In and around Durham, we seek to share the gospel and meet physical needs through a variety of ministries. Our church works with Jobs for Life to provide basic vocational skills while sharing the good news with those who are without work. Several of our members partner with Child Evangelism Fellowship to work with inner-city children. We operate a Caring Center, which is a clothes closet serving those who live in the inner city. Once a year, we host a large cookout at a low-income apartment complex a couple of blocks from our church building. Twice a year, we host a Health Fair on our church’s campus, which provides free medical and dental services to folks in our community. Some of the church’s men have led Bible studies at a local prison for nearly four decades (they’ve never missed a week). We have a thriving ministry to internationals, most of whom are graduate students at Duke University and their families. Around one hundred internationals are in our church building and/or member’s homes every week for Bible study, corporate worship, ESL classes, or other ministries.
Our church has influence beyond our immediate area, in large part because of Andy Davis. Andy serves as a council member of The Gospel Coalition. He has a widely regarded expositional preaching ministry that has taken him all over America and to numerous other countries. He serves as a visiting professor of historical theology at SEBTS, where he teaches classes on the Reformation, the Puritans, and Jonathan Edwards. He regularly teaches missionaries overseas and helps walk churches through the process of reform and revitalization.
Andy is the author of a well-known and widely used booklet on Scripture memorization. He has also contributed to numerous books, including Why I Am A Baptist (B&H Academic, 2001), Dear Timothy: Letters on Pastoral Ministry (Founders, 2004), Those Who Must Give an Account: A Study of Church Membership and Church Discipline (B&H Academic, 2012), Whomever He Wills: A Surprising Display of Sovereign Mercy (Founders, 2012), and The Gospel As Center: Renewing Our Faith and Reforming Our Ministry Practices (Crossway, 2012). He has also contributed articles to the 9 Marks Journal, The Gospel Coalition website, Between the Times, and The Journal on Biblical Manhood and Womanhood.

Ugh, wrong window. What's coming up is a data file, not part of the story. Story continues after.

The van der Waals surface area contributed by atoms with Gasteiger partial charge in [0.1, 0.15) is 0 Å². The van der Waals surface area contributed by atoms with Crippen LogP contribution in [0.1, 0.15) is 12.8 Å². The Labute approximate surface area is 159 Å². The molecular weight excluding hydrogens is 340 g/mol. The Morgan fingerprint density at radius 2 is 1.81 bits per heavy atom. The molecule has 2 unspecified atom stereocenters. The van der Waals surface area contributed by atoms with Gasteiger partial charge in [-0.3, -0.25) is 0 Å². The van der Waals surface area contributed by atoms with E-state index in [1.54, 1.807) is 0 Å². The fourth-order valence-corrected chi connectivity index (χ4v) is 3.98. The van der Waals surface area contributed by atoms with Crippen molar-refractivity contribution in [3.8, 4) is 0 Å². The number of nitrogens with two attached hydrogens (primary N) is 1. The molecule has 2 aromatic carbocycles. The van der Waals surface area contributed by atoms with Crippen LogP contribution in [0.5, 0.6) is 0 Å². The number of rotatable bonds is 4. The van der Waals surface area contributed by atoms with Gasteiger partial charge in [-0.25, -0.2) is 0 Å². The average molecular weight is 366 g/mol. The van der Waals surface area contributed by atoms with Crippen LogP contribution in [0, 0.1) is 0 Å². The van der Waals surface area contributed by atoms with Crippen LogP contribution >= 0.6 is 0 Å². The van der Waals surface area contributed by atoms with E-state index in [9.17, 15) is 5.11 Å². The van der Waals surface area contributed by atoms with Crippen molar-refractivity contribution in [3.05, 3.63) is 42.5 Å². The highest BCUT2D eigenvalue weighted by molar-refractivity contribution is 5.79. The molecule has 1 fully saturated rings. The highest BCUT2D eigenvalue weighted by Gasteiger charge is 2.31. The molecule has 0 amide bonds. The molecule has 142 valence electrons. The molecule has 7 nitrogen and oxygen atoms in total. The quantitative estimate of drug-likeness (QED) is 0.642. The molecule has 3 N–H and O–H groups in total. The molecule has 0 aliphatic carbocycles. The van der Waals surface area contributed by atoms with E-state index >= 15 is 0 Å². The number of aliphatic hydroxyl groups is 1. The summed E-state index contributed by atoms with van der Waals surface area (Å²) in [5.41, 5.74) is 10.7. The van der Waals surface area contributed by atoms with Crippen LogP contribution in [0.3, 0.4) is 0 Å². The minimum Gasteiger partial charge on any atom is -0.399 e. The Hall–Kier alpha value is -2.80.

We’ve also had a number of our members go on to serve in various full-time ministries. In addition to the aforementioned missionaries and church planters, numerous former members, most of them college or seminary students, have gone on to serve in various pastoral ministry positions. Several men serve as pastors or other ministry staff leaders in churches in North Carolina, Texas, Alabama, Massachusetts, and Florida. Current and former members serve as faculty members at Southeastern Seminary and Southwestern Seminary. Several former members serve with collegiate ministries such as CRU, Baptist Collegiate Ministries, and InterVarsity. Others have served as state convention servants, including a state paper editor.
God has blessed FBC Durham in numerous ways. We’re grateful for almost 170 years of gospel ministry. We pray for even greater faithfulness and fruitfulness in the years to come. If you live near Durham and you are looking for a good church home, I’d urge you to visit FBC Durham. You can find directions to our building and service times at our website.